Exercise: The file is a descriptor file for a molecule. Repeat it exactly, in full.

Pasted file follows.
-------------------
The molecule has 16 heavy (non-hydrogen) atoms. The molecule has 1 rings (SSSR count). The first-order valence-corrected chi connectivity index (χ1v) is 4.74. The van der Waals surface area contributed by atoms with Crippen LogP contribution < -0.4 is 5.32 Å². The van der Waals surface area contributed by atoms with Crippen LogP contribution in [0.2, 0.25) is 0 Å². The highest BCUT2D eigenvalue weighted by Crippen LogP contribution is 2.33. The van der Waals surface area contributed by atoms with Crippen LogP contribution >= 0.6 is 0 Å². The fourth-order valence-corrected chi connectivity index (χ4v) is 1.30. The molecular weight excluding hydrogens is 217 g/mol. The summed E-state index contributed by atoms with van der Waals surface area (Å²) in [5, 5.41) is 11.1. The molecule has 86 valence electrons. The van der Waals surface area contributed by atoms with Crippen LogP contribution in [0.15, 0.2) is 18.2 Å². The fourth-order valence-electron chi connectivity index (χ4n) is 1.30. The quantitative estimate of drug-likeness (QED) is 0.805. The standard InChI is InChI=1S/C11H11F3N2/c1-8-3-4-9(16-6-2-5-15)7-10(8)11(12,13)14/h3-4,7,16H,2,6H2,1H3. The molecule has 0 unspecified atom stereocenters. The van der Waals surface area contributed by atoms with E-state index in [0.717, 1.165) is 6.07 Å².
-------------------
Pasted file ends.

The molecule has 16 heavy (non-hydrogen) atoms. The molecule has 1 rings (SSSR count). The first-order valence-corrected chi connectivity index (χ1v) is 4.74. The van der Waals surface area contributed by atoms with Crippen LogP contribution < -0.4 is 5.32 Å². The van der Waals surface area contributed by atoms with Crippen LogP contribution in [0.2, 0.25) is 0 Å². The highest BCUT2D eigenvalue weighted by Crippen LogP contribution is 2.33. The van der Waals surface area contributed by atoms with Crippen LogP contribution >= 0.6 is 0 Å². The fourth-order valence-corrected chi connectivity index (χ4v) is 1.30. The molecular weight excluding hydrogens is 217 g/mol. The summed E-state index contributed by atoms with van der Waals surface area (Å²) in [5, 5.41) is 11.1. The molecule has 86 valence electrons. The van der Waals surface area contributed by atoms with Crippen LogP contribution in [0.15, 0.2) is 18.2 Å². The fourth-order valence-electron chi connectivity index (χ4n) is 1.30. The quantitative estimate of drug-likeness (QED) is 0.805. The standard InChI is InChI=1S/C11H11F3N2/c1-8-3-4-9(16-6-2-5-15)7-10(8)11(12,13)14/h3-4,7,16H,2,6H2,1H3. The molecule has 0 unspecified atom stereocenters. The van der Waals surface area contributed by atoms with E-state index in [0.717, 1.165) is 6.07 Å².